Maybe, rather than wait for new infrastructures and big percentages of adoption for new technologies, we should focus on existing and fully adopted and mastered technologies. It is my firm conviction. ‘Old’ technologies like basic phones with only SMS and phone call have three advantages in comparison with smartphone with 3G in developing countries: the infrastructure and the network is well implemented, the product life-cycle is very advanced (with 650 million units, Africa has overtaken the United States and Europe in terms of mobile phones) and a lot of people master them perfectly.

Source: Informa Telecoms & Media

Thanks to these three advantages, mobile phone is a great fertile ground for innovations and development both from the top and the bottom of the pyramid. The case of mobile money transfer is a good illustration. Today, a large number of Africans live in big cities and send money weekly to their parents remained inside the country. Because they don’t have any bank account, they have to bring the money themselves or entrust a wad of cash to a bus driver that can put it back to a relative, once the bus arrived at the village. To overcome this difficulty, Safaricom (a leading mobile network operator in Kenya) launched M-Pesa in 2007 (pesa means money in Swahili) with the help of Vodafone and the British government. Today for example, 90% of Kenyans have an M-Pesa account. This allows them to pay for vegetables at the market, the electricity and school for their children. It also facilitates economic dynamics. According to Gallup (a research-based, global performance-management consulting company), 66% of money transfers in Kenya are mobile (2% by banks) and the African continent is leading for this kind of transaction.

Mobile phones are also a source of resourcefulness for the bottom of the pyramid, i.e., for the local populations themselves. For example, a Senegalese called Abubakar Sidy Sonko is the inventor of the platform Mlouma that connects producers and buyers of agricultural products through SMS. Senegalese onion industry was the first to launch. The idea is to make direct contact with the producer groups and wholesalers, without intermediaries. More than 3,000 onion growers have already taken advantage of this service, which will allow them to better sell their products and avoid losing a portion of their crops due to bottlenecks in the traditional distribution channels. Another interesting example is the innovation of a Ghanaian social entrepreneur called Bright Simons with mPedigree. This service allows Africans to verify the authenticity of a drug through the code written on the box and a free SMS sending. This project was tested for the first time in Ghana in January 2008. It is currently being deployed in Niger, Tanzania, Kenya, Uganda and Cameroon.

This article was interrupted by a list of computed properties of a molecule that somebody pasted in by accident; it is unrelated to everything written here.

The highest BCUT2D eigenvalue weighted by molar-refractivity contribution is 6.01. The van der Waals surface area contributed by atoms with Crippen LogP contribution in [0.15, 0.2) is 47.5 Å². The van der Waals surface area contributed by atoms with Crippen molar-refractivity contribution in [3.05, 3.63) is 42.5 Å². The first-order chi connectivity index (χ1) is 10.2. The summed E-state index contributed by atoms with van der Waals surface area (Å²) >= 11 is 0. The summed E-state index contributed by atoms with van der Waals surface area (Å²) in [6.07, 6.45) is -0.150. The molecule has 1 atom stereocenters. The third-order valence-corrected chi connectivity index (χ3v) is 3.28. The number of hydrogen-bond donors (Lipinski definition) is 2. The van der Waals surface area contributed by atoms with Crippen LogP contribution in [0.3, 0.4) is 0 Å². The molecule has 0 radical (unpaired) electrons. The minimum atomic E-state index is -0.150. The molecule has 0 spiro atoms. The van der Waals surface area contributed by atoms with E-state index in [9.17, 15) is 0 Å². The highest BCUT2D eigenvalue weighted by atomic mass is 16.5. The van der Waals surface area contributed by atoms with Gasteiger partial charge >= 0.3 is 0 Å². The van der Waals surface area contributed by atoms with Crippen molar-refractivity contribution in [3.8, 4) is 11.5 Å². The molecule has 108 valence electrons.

Classic mobile phone and SMS mean to be sometimes very powerful for the development of developing countries. Nevertheless, I think that mobile phone can’t do everything. If mobile technologies have the ability to change the way people communicate in developing countries, these effects are not uniformly distributed. Women, and in particular, women who live in rural areas, appear among left behind in the mobile revolution. The most vulnerable family members do not always benefit from new technologies, which often remain controlled and owned by the head of the family. If mobile technology offers some women a greater social and economic freedom, for others, it also confirms the supremacy of social relations and inequity. Equipping people of poor countries with mobile is not a solution to poverty or gender inequality. Therefore mobile phones can’t replace all natural communications between people. There are social and cultural barriers that prevent some populations from accepting the phone as a legitimate means of communication. In many oral cultures, face to face is very important, and mobile phone can’t replace it. In conclusion, mobile phone and ‘old’ information technologies can assist in the development, but they are not *the* development, and they are not automatically synonym of social progress. Financial capability and education become paramount to take advantage of phone's capabilities and to enable a sustainable development for everyone.